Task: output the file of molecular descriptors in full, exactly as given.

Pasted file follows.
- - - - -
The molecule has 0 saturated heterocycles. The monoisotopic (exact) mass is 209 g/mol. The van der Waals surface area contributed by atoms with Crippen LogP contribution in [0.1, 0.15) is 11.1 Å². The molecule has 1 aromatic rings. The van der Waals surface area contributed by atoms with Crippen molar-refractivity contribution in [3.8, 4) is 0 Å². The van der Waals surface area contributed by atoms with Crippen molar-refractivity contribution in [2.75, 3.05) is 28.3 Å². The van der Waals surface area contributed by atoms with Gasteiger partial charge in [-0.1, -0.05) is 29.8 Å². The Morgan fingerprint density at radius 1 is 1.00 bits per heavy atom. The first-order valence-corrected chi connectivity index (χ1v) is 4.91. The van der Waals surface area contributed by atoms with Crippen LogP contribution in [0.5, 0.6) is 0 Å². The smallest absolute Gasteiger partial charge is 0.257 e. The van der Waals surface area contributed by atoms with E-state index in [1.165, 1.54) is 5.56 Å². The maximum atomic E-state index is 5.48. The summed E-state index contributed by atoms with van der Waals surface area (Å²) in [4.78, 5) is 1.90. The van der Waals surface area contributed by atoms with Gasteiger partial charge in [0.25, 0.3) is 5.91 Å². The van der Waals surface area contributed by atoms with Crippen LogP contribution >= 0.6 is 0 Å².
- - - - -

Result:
The molecule has 0 saturated heterocycles. The monoisotopic (exact) mass is 209 g/mol. The van der Waals surface area contributed by atoms with Crippen LogP contribution in [0.1, 0.15) is 11.1 Å². The molecule has 1 aromatic rings. The van der Waals surface area contributed by atoms with Crippen molar-refractivity contribution in [3.8, 4) is 0 Å². The van der Waals surface area contributed by atoms with Crippen molar-refractivity contribution in [2.75, 3.05) is 28.3 Å². The van der Waals surface area contributed by atoms with Gasteiger partial charge in [-0.1, -0.05) is 29.8 Å². The Morgan fingerprint density at radius 1 is 1.00 bits per heavy atom. The first-order valence-corrected chi connectivity index (χ1v) is 4.91. The van der Waals surface area contributed by atoms with Crippen LogP contribution in [0.5, 0.6) is 0 Å². The smallest absolute Gasteiger partial charge is 0.257 e. The van der Waals surface area contributed by atoms with E-state index in [1.165, 1.54) is 5.56 Å². The maximum atomic E-state index is 5.48. The summed E-state index contributed by atoms with van der Waals surface area (Å²) in [4.78, 5) is 1.90. The van der Waals surface area contributed by atoms with Gasteiger partial charge in [0.25, 0.3) is 5.91 Å². The van der Waals surface area contributed by atoms with Crippen LogP contribution >= 0.6 is 0 Å².